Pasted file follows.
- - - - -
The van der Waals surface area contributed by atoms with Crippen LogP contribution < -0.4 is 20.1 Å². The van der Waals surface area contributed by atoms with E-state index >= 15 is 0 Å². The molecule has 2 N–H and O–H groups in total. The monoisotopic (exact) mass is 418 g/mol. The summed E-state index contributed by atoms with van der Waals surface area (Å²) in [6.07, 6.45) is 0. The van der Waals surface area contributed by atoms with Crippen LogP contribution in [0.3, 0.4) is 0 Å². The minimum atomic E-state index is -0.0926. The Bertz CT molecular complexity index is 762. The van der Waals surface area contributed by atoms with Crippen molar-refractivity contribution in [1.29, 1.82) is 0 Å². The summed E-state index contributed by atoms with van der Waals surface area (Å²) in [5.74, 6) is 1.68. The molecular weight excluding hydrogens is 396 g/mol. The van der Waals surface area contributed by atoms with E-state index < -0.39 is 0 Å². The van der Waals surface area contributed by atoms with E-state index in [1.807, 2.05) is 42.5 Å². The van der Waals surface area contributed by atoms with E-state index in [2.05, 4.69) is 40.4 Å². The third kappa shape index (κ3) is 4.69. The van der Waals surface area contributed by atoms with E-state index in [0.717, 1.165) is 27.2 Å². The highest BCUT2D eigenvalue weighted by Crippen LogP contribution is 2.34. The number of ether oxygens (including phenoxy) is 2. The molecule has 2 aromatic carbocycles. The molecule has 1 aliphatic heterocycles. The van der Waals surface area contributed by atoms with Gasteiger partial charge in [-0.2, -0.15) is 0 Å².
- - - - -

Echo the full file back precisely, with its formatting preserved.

The van der Waals surface area contributed by atoms with Crippen LogP contribution < -0.4 is 20.1 Å². The van der Waals surface area contributed by atoms with E-state index >= 15 is 0 Å². The molecule has 2 N–H and O–H groups in total. The monoisotopic (exact) mass is 418 g/mol. The summed E-state index contributed by atoms with van der Waals surface area (Å²) in [6.07, 6.45) is 0. The van der Waals surface area contributed by atoms with Crippen LogP contribution in [0.3, 0.4) is 0 Å². The minimum atomic E-state index is -0.0926. The Bertz CT molecular complexity index is 762. The van der Waals surface area contributed by atoms with Crippen molar-refractivity contribution in [1.29, 1.82) is 0 Å². The summed E-state index contributed by atoms with van der Waals surface area (Å²) in [5.74, 6) is 1.68. The molecular weight excluding hydrogens is 396 g/mol. The van der Waals surface area contributed by atoms with E-state index < -0.39 is 0 Å². The van der Waals surface area contributed by atoms with E-state index in [1.807, 2.05) is 42.5 Å². The van der Waals surface area contributed by atoms with E-state index in [2.05, 4.69) is 40.4 Å². The third kappa shape index (κ3) is 4.69. The van der Waals surface area contributed by atoms with E-state index in [0.717, 1.165) is 27.2 Å². The highest BCUT2D eigenvalue weighted by Crippen LogP contribution is 2.34. The number of ether oxygens (including phenoxy) is 2. The molecule has 2 aromatic carbocycles. The molecule has 1 aliphatic heterocycles. The van der Waals surface area contributed by atoms with Gasteiger partial charge in [-0.2, -0.15) is 0 Å².